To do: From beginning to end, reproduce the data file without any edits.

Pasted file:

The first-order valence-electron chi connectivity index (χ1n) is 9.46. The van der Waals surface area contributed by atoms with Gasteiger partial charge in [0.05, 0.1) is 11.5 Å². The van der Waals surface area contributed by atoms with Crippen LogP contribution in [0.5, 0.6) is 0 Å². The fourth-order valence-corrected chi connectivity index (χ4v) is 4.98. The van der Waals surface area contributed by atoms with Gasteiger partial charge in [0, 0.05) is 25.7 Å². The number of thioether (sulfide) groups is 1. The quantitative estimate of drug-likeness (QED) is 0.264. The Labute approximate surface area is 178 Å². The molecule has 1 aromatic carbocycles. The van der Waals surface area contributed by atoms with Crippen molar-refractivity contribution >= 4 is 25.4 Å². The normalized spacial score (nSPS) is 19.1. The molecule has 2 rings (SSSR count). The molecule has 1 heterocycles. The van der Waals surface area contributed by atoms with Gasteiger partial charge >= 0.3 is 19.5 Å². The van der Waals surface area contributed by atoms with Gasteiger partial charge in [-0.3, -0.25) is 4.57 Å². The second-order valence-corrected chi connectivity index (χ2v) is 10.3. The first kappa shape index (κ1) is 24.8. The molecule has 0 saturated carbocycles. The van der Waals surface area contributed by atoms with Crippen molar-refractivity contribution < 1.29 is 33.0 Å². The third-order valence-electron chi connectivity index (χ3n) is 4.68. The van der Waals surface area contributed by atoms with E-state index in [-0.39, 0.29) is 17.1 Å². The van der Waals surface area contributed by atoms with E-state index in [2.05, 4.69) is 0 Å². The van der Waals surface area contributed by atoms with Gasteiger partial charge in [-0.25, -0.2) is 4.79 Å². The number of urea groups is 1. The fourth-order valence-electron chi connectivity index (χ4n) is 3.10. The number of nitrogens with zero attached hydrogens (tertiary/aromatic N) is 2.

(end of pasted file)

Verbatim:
The first-order valence-electron chi connectivity index (χ1n) is 9.46. The van der Waals surface area contributed by atoms with Gasteiger partial charge in [0.05, 0.1) is 11.5 Å². The van der Waals surface area contributed by atoms with Crippen LogP contribution in [0.5, 0.6) is 0 Å². The fourth-order valence-corrected chi connectivity index (χ4v) is 4.98. The van der Waals surface area contributed by atoms with Gasteiger partial charge in [0, 0.05) is 25.7 Å². The number of thioether (sulfide) groups is 1. The quantitative estimate of drug-likeness (QED) is 0.264. The Labute approximate surface area is 178 Å². The molecule has 1 aromatic carbocycles. The van der Waals surface area contributed by atoms with Crippen molar-refractivity contribution >= 4 is 25.4 Å². The normalized spacial score (nSPS) is 19.1. The molecule has 2 rings (SSSR count). The molecule has 1 heterocycles. The van der Waals surface area contributed by atoms with Gasteiger partial charge >= 0.3 is 19.5 Å². The van der Waals surface area contributed by atoms with Gasteiger partial charge in [-0.3, -0.25) is 4.57 Å². The second-order valence-corrected chi connectivity index (χ2v) is 10.3. The first kappa shape index (κ1) is 24.8. The molecule has 0 saturated carbocycles. The van der Waals surface area contributed by atoms with Crippen molar-refractivity contribution < 1.29 is 33.0 Å². The third-order valence-electron chi connectivity index (χ3n) is 4.68. The van der Waals surface area contributed by atoms with E-state index in [-0.39, 0.29) is 17.1 Å². The van der Waals surface area contributed by atoms with E-state index in [2.05, 4.69) is 0 Å². The van der Waals surface area contributed by atoms with Gasteiger partial charge in [-0.25, -0.2) is 4.79 Å². The number of urea groups is 1. The fourth-order valence-electron chi connectivity index (χ4n) is 3.10. The number of nitrogens with zero attached hydrogens (tertiary/aromatic N) is 2.